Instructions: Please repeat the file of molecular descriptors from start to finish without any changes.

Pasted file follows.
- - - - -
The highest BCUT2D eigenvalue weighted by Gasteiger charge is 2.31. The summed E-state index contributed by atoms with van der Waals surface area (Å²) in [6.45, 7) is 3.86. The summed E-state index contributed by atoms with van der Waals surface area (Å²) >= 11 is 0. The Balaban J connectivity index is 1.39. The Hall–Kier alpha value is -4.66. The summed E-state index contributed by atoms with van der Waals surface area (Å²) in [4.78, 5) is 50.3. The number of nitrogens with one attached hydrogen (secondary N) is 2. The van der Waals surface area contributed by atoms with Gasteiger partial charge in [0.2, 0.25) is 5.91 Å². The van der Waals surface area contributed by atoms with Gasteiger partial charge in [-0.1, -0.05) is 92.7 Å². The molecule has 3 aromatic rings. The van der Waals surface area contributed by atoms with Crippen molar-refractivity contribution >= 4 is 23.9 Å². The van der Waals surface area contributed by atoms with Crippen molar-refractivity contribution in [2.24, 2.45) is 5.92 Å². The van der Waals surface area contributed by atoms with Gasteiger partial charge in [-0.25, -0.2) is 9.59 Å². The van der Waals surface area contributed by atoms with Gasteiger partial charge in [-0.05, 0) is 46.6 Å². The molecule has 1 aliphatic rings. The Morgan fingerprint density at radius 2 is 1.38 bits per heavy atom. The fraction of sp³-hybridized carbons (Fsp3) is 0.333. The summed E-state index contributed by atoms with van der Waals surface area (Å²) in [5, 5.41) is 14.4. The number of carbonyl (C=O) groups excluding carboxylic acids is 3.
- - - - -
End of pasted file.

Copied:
The highest BCUT2D eigenvalue weighted by Gasteiger charge is 2.31. The summed E-state index contributed by atoms with van der Waals surface area (Å²) in [6.45, 7) is 3.86. The summed E-state index contributed by atoms with van der Waals surface area (Å²) >= 11 is 0. The Balaban J connectivity index is 1.39. The Hall–Kier alpha value is -4.66. The summed E-state index contributed by atoms with van der Waals surface area (Å²) in [4.78, 5) is 50.3. The number of nitrogens with one attached hydrogen (secondary N) is 2. The van der Waals surface area contributed by atoms with Gasteiger partial charge in [0.2, 0.25) is 5.91 Å². The van der Waals surface area contributed by atoms with Gasteiger partial charge in [-0.1, -0.05) is 92.7 Å². The molecule has 3 aromatic rings. The van der Waals surface area contributed by atoms with Crippen molar-refractivity contribution >= 4 is 23.9 Å². The van der Waals surface area contributed by atoms with Crippen molar-refractivity contribution in [2.24, 2.45) is 5.92 Å². The van der Waals surface area contributed by atoms with Gasteiger partial charge in [-0.25, -0.2) is 9.59 Å². The van der Waals surface area contributed by atoms with Gasteiger partial charge in [-0.05, 0) is 46.6 Å². The molecule has 1 aliphatic rings. The Morgan fingerprint density at radius 2 is 1.38 bits per heavy atom. The fraction of sp³-hybridized carbons (Fsp3) is 0.333. The summed E-state index contributed by atoms with van der Waals surface area (Å²) in [5, 5.41) is 14.4. The number of carbonyl (C=O) groups excluding carboxylic acids is 3.